catapultic

catapult

[kat-uh-puhlt, -poolt]
noun
1.
an ancient military engine for hurling stones, arrows, etc.
2.
a device for launching an airplane from the deck of a ship.
3.
British. a slingshot.
verb (used with object)
4.
to hurl from a catapult.
5.
to thrust or move quickly or suddenly: His brilliant performance in the play catapulted him to stardom.
6.
British.
a.
to hurl (a missile) from a slingshot.
b.
to hit (an object) with a missile from a slingshot.
verb (used without object)
7.
to be catapulted.
8.
to move or spring up suddenly, quickly, or forcibly, as if by means of a catapult: The car catapulted down the highway. When he heard the alarm he catapulted out of bed.

Origin:
1570–80; < Latin catapulta < Greek katapéltēs, equivalent to kata- cata- + péltēs hurler, akin to pállein to hurl

catapultic, adjective


5. throw, fling, propel, pitch, shoot.
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Based on the Random House Dictionary, © Random House, Inc. 2014.
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World English Dictionary
catapult (ˈkætəˌpʌlt)
 
n
1.  US and Canadian name: slingshot a Y-shaped implement with a loop of elastic fastened to the ends of the two prongs, used mainly by children for shooting small stones, etc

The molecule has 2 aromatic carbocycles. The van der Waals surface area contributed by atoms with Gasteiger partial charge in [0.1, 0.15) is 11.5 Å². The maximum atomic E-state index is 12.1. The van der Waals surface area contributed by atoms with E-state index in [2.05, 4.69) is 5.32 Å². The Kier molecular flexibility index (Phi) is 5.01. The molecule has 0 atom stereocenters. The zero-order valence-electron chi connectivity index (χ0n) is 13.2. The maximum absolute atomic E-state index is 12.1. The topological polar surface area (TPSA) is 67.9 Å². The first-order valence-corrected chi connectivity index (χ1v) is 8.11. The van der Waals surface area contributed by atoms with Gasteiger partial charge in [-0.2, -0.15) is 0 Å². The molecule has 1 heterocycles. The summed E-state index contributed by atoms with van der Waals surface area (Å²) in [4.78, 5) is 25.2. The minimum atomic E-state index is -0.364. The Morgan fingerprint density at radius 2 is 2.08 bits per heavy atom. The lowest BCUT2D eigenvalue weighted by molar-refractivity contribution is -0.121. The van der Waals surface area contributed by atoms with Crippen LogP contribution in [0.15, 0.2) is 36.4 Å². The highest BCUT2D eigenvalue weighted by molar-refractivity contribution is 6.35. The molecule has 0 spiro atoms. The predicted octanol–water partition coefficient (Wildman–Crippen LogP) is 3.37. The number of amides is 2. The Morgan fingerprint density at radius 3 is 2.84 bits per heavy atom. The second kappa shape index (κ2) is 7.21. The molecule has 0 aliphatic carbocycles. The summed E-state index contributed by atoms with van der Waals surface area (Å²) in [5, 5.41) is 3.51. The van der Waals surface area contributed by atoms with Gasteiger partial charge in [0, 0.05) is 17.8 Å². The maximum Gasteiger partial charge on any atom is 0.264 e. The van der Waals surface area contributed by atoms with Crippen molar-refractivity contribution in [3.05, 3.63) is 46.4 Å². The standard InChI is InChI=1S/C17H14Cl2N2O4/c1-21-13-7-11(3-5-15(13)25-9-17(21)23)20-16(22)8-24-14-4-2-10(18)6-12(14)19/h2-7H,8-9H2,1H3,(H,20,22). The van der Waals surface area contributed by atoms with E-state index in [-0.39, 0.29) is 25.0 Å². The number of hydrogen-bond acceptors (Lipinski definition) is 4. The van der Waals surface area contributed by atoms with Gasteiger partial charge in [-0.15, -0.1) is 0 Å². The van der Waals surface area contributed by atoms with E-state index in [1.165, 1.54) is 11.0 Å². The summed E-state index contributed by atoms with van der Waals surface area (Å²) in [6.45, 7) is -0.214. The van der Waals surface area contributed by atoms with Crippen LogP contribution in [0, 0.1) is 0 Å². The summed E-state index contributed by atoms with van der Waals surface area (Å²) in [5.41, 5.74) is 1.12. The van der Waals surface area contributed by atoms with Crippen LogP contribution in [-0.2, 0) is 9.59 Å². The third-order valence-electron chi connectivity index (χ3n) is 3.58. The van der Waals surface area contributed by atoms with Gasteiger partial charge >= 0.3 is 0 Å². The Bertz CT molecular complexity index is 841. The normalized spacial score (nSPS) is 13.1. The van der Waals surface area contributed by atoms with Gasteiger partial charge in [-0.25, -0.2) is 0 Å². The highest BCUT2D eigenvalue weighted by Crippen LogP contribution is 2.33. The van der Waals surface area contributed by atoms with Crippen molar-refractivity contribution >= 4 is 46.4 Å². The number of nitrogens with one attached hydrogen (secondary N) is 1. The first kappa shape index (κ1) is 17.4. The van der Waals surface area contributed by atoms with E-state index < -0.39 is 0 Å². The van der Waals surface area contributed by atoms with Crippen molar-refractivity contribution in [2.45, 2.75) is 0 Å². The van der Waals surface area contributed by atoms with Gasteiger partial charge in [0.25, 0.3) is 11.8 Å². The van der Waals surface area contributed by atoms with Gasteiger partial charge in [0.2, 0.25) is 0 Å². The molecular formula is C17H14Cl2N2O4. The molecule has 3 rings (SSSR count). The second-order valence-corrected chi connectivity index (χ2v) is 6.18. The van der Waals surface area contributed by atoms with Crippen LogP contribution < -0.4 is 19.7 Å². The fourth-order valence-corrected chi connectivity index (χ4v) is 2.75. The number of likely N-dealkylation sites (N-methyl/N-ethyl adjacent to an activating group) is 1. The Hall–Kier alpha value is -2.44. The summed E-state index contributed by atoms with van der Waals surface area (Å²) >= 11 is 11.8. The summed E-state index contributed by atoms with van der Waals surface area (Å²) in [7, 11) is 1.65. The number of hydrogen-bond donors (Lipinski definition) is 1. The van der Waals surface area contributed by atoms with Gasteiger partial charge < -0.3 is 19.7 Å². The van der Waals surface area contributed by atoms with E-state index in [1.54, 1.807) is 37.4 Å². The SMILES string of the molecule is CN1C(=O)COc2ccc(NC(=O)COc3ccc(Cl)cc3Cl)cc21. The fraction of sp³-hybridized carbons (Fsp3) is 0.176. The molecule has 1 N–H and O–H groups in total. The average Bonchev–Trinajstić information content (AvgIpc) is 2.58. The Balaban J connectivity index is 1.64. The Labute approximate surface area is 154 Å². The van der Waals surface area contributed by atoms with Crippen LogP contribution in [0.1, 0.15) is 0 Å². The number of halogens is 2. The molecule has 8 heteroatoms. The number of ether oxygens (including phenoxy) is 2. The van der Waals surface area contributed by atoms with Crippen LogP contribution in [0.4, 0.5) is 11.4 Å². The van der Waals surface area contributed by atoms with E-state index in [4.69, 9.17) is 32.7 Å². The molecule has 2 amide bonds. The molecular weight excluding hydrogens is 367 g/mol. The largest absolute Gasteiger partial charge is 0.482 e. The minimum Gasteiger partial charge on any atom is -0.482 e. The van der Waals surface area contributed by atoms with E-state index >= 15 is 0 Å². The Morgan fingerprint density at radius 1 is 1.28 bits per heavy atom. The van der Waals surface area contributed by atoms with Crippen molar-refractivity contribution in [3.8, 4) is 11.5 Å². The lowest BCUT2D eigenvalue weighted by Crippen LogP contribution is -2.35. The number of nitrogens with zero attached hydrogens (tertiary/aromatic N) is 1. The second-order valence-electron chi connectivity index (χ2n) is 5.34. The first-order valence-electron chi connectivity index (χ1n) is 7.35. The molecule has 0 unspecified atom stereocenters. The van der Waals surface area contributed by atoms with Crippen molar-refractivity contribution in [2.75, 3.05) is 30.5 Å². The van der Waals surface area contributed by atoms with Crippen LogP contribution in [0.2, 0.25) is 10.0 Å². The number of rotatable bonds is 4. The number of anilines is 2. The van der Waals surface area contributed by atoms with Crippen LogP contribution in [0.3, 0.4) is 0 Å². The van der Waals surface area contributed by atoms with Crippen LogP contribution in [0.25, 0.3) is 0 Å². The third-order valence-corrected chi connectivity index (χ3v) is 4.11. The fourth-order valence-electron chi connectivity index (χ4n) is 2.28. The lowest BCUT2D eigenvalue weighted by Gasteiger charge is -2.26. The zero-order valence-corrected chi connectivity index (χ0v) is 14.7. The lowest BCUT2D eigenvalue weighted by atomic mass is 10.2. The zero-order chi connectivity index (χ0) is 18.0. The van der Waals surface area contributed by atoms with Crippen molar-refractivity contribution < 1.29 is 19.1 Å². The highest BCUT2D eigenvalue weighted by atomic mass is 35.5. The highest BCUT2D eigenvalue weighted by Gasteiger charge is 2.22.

2.  a heavy war engine used formerly for hurling stones, etc
3.  a device installed in warships to launch aircraft
 
vb (foll by over, into, etc)
4.  (tr) to shoot forth from or as if from a catapult
5.  to move precipitately: she was catapulted to stardom overnight
 
[C16: from Latin catapulta, from Greek katapeltēs, from kata- down + pallein to hurl]

Collins English Dictionary - Complete & Unabridged 10th Edition
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Etymonline
Word Origin & History

catapult
1577, from L. catapulta "war machine for throwing," from Gk. katapeltes, from kata "against" + base of pallein "to toss, hurl." The verb is first recorded 1848.
Online Etymology Dictionary, © 2010 Douglas Harper
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